Westmont woman's killer: She deserved it
Jitka Vesel, her killer said in court Friday, deserved to die for "dumping" him.
In a bizarre court hearing that perplexed even his own attorney, 21-year-old Dmitry Smirnov asked a DuPage County judge for a life sentence as he entered the guilty plea for ambushing his 36-year-old ex-girlfriend in an Oak Brook parking lot in April.
Smirnov admitted he shot the Westmont woman 12 times at close range, including five shots to the head. When Judge Blanche Hill Fawell asked why he did it, Smirnov responded in a calm, quiet tone.
"Because you can't just expect to just dump someone like that and ignore them for two years, and you expect to, you know, get away with it, with no consequences and just, you know, waste someone's life like that," he said.
Smirnov, of Surrey, British Columbia, caught attorneys on his case off guard earlier this week as he sought to plead guilty to Vesel's murder -- less than four months after the slaying and without attempting to mount a defense.
In court Friday, Fawell questioned him for several minutes about his mental health and his understanding of the law before accepting the plea.
Smirnov, dressed in an orange jail outfit and standing with his hands clasped and shackled in front of him, appeared lucid as he told Fawell he has "no interest in life" but that he didn't believe depression was a factor in his decision.
"Do you understand that life means you're never getting out, that you will spend the rest of your life in prison," Fawell asked.
"Yes," Smirnov replied.
Prosecutors said Smirnov likely knew that Illinois abolished the death penalty about a month before he used a tracking device to locate and kill Vesel. In an email to a friend after the murder, Smirnov wrote that he'd just killed a woman and probably would be in the news.
"I think Illinois doesn't have the death penalty, so I'll spend the rest of my life in prison," he wrote, according to Assistant State's Attorney David Bayer, who read the email to the court.
In addition to pleading guilty, Smirnov voluntarily admitted he gunned down Vesel in a "cold, calculated and premeditated" manner, which made him eligible for life.
His attorney, Assistant Public Defender Steve Dalton, asked Fawell to order a mental evaluation for Smirnov before accepting his plea. But the judge said the law wouldn't allow it without Smirnov's consent or a "bona fide doubt" about his mental health.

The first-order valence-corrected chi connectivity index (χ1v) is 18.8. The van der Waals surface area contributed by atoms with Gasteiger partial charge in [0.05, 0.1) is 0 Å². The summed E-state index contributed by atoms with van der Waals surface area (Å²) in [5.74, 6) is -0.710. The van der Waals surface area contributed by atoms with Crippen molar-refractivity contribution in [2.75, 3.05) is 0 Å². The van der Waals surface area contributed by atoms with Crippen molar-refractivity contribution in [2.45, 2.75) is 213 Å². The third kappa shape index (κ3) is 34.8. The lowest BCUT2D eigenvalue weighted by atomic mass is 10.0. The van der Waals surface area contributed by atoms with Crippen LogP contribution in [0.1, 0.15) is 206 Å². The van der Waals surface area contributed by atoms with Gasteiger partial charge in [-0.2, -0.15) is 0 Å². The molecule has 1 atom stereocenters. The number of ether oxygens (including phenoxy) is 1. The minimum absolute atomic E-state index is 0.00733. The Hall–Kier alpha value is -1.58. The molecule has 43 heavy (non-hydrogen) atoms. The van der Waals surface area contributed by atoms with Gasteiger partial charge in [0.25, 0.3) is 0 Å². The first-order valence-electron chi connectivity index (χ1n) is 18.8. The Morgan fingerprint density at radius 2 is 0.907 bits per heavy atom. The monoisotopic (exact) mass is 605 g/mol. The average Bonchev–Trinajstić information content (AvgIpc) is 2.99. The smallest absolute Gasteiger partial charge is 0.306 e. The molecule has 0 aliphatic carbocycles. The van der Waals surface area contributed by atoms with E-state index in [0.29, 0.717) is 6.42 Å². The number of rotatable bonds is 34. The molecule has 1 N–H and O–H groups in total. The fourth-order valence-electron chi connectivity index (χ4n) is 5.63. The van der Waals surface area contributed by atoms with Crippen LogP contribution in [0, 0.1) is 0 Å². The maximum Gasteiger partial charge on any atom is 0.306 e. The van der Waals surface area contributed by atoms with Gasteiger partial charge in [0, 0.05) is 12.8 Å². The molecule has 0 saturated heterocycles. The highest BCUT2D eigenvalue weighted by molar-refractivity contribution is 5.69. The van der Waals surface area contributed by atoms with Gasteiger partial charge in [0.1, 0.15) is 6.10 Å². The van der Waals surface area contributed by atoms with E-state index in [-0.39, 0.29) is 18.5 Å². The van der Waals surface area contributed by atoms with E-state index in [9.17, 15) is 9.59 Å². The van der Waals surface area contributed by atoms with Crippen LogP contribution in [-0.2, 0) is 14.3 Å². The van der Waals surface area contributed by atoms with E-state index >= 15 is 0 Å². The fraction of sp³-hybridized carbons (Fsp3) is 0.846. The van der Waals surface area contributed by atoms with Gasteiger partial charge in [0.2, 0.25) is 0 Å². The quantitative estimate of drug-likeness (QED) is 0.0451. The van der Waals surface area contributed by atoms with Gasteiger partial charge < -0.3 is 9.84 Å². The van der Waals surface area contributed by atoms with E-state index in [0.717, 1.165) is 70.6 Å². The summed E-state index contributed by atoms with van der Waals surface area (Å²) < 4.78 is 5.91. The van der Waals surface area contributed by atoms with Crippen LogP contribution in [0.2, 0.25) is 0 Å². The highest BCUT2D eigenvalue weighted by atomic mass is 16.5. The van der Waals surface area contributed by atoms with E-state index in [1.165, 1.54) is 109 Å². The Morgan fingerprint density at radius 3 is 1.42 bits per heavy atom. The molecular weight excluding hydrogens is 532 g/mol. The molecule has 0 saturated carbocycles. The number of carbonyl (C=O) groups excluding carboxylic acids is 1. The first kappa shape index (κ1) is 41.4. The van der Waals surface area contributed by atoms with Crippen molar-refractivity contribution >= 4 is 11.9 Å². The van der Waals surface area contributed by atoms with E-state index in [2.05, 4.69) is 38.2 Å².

Smirnov rebuffed the evaluation.
It's relatively common for murder defendants to plead guilty, but often for a lighter sentence.
Dalton told Fawell he believed Smirnov's guilty plea was "depression-driven," though the defendant appeared to have no severe emotional or cognitive problems.
"He agreed to the maximum sentence," Dalton said outside of court. "I have no reasonable explanation for it."
At one point during the hearing, Smirnov turned around and offered a blank expression to Vesel's friends and family members, who sobbed quietly as prosecutors recounted the chilling chain of events that led to her murder.
Bayer said Smirnov developed a relationship with Vesel after meeting her through the popular online video game World of Warcraft in 2008. The two later spent three weeks together in the Chicago area before Smirnov returned home to Canada.
Though he tried to maintain contact by phone and email, Bayer said, Vesel stopped interacting with Smirnov in 2009.
Smirnov, who emigrated from Russia to Canada as a teen, eventually returned to the U.S. and visited several western states after his parents kicked him out, Bayer said. On April 8, he came to the Chicago area with a .40-caliber handgun and ammunition he'd bought illegally in Seattle.
Bayer said Smirnov used a people-finder website to find an address for Vesel in Berwyn, but arrived only to find out she'd moved in with a former boyfriend in Westmont. This upset him more, prosecutors said.
About 9:40 p.m. on April 13, Smirnov ambushed Vesel as she left a volunteer function at the Czechoslovak Heritage Museum on 22nd Street. Prosecutors said he located her through a tracking device he put on the bottom of her vehicle.
Bayer said Smirnov opened fire as Vesel walked through the parking lot, striking her once in the side before she threw a cup of coffee at him. As Vesel fell to the ground, Bayer said, Smirnov continued firing, pumping five rounds into the back of her head.
Shortly after the slaying, Smirnov called Chicago police from his car in a McDonald's parking lot in Romeoville and confessed. Police arrested him almost immediately, and he later supplied them with two videotaped confessions.
Bayer said Smirnov later asked police if it was true that Illinois had abolished the death penalty.
"He told police he thought about shooting himself but could not do it," Bayer said.
Fawell agreed to allow members of Vesel's family members to testify about the impact of the murder at a later court date since there would be no sentencing hearing.
They declined to comment as they left court.